Most of the patients received by the physician have an expected lifespan of two weeks or less. With just six beds available for terminally ill patients, they have no option but to impose the time limit. Some patients die while waiting for a bed. Despite the high demand for palliative care, there are only a few dedicated hospices in the country, and they are struggling to survive.
Having worked as a cancer specialist for more than 30 years, she has witnessed many terminally ill patients die in the hospital while attached to tubes and drips, even though there is no medical reason for them to suffer.
Unlike intensive treatment is given to terminally ill patients in the hope of prolonging life, palliative care uses just enough medication to alleviate pain so people can die in a gentle, dignified way.
Sense of mission
However, the hospice, one of China's first end-of-life care centers, was forced to change location seven times in 16 years because of people's unease about having such an institution near their homes.
Despite these age-old cultural inhibitions, demand for palliative care is growing as China's population ages. The hospice currently has about 300 patients, with ages ranging from a 2-month-old baby to centenarians. Though national health regulations stipulate that the maximum time a person can stay in a hospice is 15 days, the average stay at Songtang is 56 days.
Lack of access
Authorities are aware that demand for palliative care is rising rapidly. In March last year, 13 hospice pilot projects were established by the Beijing government by central government guidelines. The yearlong pilot was intended to explore the introduction of widespread palliative care, but no directions for follow-up programs have been set out so far.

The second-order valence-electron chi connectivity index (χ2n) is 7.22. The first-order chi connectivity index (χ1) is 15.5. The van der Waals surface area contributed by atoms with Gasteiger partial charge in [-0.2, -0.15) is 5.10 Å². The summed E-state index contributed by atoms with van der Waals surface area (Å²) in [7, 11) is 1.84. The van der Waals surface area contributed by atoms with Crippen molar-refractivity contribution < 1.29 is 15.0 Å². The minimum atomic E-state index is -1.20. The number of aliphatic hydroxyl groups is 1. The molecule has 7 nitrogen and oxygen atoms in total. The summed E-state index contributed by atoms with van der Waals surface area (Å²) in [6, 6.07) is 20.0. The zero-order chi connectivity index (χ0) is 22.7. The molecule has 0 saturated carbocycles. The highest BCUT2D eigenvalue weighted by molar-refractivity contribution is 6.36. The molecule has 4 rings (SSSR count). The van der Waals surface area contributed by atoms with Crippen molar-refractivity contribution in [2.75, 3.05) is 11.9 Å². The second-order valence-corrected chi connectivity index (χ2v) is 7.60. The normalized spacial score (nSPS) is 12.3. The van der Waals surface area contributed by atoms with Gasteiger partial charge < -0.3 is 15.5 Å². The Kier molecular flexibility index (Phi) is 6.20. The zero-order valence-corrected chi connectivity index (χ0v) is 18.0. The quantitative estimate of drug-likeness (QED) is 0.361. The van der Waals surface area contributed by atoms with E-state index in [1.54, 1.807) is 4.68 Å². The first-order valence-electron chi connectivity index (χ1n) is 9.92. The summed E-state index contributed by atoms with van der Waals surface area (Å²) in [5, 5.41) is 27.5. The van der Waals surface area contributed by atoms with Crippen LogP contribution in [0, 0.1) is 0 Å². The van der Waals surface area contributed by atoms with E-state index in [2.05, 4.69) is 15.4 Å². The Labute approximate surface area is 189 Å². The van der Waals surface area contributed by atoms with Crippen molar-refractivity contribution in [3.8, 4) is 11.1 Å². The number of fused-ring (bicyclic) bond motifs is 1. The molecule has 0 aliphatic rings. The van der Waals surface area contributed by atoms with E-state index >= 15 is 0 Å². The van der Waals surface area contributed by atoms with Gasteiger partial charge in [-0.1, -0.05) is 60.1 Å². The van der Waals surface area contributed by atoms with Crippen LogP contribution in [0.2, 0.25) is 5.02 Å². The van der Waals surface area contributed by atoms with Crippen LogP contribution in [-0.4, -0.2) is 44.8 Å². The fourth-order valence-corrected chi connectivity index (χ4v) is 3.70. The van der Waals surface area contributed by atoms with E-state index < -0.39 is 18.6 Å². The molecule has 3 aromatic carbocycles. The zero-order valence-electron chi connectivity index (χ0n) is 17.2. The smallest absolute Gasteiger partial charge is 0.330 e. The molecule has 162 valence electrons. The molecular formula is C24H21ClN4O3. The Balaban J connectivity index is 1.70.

A hospice ward received only half of the 125,000 yuan in subsidies that the Beijing government was supposed to provide last year. It also has to share a nursing team with the hospital's Oncology and Hematology Department, meaning there are just four nurses for every ten beds. Meanwhile, private hospitals have no incentive to establish hospice wards because palliative care generates far less revenue per patient than the provision of treatment to prolong life.
The problem is compounded by the fact that most Chinese consider it their filial duty to pay to keep their elderly parents alive for as long as possible, regardless of the quality of life. Li said many families run out of money while paying for such treatment. That means they are unable to afford palliative care at the end, even though it is relatively cheap.
Nobody wants to provide hospice care because it means investing energy while losing money, adding that the hospice is struggling to pay bills, but it doesn't have to pay rent because he owns the three-story building in which it is located.
Low rate of change
The move could help change the mindset of doctors who are only used to providing treatment to prolong life.